Jerry Harris, a Board member of Waterfowl Chesapeake, hosted a variety of guests at his annual “Eastern Shore Landowners’ Get Together” on Thursday, April 19th. Of the landowners, conservationists and waterfowl enthusiasts, some faces were the same from previous years and many were new; all were piqued with interest as the group toured local wetland restoration projects in Talbot and Dorchester counties.

The first stop of the day included a walkaround of impoundments created in recent years in part by Ducks Unlimited at a personal property near Cambridge, followed by a look at the new impoundments of another personal property in Trappe.Challenges the properties faced, water level monitoring practices, and other management questions led to open discussions of each project and deepened everyone’s understanding of what’s needed to create a waterfowl-friendly wetland and for its ongoing maintenance.

Waterfowl Festival’s Retriever Demonstration Chairs, Butch and Bonnie Chambers, provided the spot for the group’s lunch and a very impressive exhibition of what hunting dogs are capable of learning and understanding. Larry Hindman of Yellow Dog Retrievers sent his enthusiastic Labradors on various ‘retrieves’ across the full expanse of the farm’s wetlands. Following his whistles, voice commands and hand signals, every dog eagerly and successfully found the ‘bumper’ – a rubber training tool, even when it fell many hundreds of feet away from the starting point, and sometimes also out of the dog’s sight.

The afternoon activities turned to the science of waterfowl conservation at the Waterfowl Building, where John Coluccy, Regional Director of Conservation for Ducks Unlimited. Coluccy provided scientifically- based information on the state of the mallard population across the “flyways” (bird migration ‘highways’) with a focus on the Atlantic flyway. His primary message for waterfowlers was that weather conditions, breeding population numbers and other factors may result in an overall reduction in numbers in upcoming seasons, which could affect future bag limits.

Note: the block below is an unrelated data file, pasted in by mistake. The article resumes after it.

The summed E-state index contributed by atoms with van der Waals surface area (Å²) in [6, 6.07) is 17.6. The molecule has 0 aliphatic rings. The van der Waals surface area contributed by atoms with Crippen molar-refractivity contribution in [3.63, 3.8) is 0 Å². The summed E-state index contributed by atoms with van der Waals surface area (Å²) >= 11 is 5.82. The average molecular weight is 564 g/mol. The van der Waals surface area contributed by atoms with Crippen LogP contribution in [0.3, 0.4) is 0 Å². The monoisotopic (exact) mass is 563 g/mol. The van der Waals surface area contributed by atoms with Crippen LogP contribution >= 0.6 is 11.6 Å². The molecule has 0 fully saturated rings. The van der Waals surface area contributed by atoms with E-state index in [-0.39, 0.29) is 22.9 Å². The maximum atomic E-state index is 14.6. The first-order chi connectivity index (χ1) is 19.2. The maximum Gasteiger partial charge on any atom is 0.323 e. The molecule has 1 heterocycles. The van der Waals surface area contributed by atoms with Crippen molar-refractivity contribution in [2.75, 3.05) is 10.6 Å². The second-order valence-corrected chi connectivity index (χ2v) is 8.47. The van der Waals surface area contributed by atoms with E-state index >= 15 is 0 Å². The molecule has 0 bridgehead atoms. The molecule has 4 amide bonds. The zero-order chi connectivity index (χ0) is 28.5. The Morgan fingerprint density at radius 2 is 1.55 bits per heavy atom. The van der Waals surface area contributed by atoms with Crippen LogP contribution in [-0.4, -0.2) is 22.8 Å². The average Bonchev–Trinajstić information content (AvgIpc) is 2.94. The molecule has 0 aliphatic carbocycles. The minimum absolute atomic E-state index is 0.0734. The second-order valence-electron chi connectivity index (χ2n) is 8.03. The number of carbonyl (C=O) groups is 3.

Chris Williams, Professor of Wildlife Ecology at University of Delaware, recapped the success of the inaugural year of the “Waterfowl Hunters Experience,” a program introducing biology students to waterfowl hunting with a weekend experience of hunting safety and discussion of hunting practices with a finale of a guided hunt on Eastern Shore private properties. The goal of this immersion experience was to link one of the largest conservationist groups, hunters, with the future professionals who would soon be embarking to working administratively and in the field. The “get together” was a fantastic opportunity to learn about applied conservation not only by the program itself, but by discussion, insight and inspiration from other attendees as well.

Jerry was also featured on Waterfowl Chesapeake’s website in 2014 and is the 2018 Chesapeake Champion. Read that article here. A big thank you to Jerry!